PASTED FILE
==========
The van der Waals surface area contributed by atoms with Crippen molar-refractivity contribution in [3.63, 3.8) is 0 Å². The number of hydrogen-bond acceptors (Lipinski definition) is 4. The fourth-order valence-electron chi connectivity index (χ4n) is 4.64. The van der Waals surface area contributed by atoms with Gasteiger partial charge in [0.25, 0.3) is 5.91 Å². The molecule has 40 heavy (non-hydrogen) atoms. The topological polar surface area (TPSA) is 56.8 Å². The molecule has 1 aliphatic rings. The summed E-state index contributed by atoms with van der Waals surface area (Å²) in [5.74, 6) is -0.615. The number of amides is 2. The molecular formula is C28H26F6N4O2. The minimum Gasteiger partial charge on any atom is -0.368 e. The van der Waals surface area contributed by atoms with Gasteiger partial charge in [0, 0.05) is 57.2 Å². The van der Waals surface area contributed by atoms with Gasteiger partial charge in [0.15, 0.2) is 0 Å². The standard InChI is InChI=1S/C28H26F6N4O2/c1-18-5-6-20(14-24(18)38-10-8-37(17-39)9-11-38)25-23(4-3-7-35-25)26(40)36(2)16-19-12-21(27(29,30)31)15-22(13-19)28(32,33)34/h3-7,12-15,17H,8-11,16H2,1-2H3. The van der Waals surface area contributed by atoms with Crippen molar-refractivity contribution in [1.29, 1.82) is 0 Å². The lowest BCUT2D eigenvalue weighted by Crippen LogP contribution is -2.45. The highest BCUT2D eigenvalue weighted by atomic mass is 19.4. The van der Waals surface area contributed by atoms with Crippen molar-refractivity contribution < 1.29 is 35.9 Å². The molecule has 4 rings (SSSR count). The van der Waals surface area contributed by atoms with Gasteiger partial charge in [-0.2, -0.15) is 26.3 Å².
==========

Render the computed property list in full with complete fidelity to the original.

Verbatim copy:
The van der Waals surface area contributed by atoms with Crippen molar-refractivity contribution in [3.63, 3.8) is 0 Å². The number of hydrogen-bond acceptors (Lipinski definition) is 4. The fourth-order valence-electron chi connectivity index (χ4n) is 4.64. The van der Waals surface area contributed by atoms with Gasteiger partial charge in [0.25, 0.3) is 5.91 Å². The molecule has 40 heavy (non-hydrogen) atoms. The topological polar surface area (TPSA) is 56.8 Å². The molecule has 1 aliphatic rings. The summed E-state index contributed by atoms with van der Waals surface area (Å²) in [5.74, 6) is -0.615. The number of amides is 2. The molecular formula is C28H26F6N4O2. The minimum Gasteiger partial charge on any atom is -0.368 e. The van der Waals surface area contributed by atoms with Gasteiger partial charge in [0, 0.05) is 57.2 Å². The van der Waals surface area contributed by atoms with Gasteiger partial charge in [0.15, 0.2) is 0 Å². The standard InChI is InChI=1S/C28H26F6N4O2/c1-18-5-6-20(14-24(18)38-10-8-37(17-39)9-11-38)25-23(4-3-7-35-25)26(40)36(2)16-19-12-21(27(29,30)31)15-22(13-19)28(32,33)34/h3-7,12-15,17H,8-11,16H2,1-2H3. The van der Waals surface area contributed by atoms with Crippen molar-refractivity contribution in [1.29, 1.82) is 0 Å². The lowest BCUT2D eigenvalue weighted by Crippen LogP contribution is -2.45. The highest BCUT2D eigenvalue weighted by atomic mass is 19.4. The van der Waals surface area contributed by atoms with Crippen molar-refractivity contribution < 1.29 is 35.9 Å². The molecule has 4 rings (SSSR count). The van der Waals surface area contributed by atoms with Gasteiger partial charge in [-0.2, -0.15) is 26.3 Å².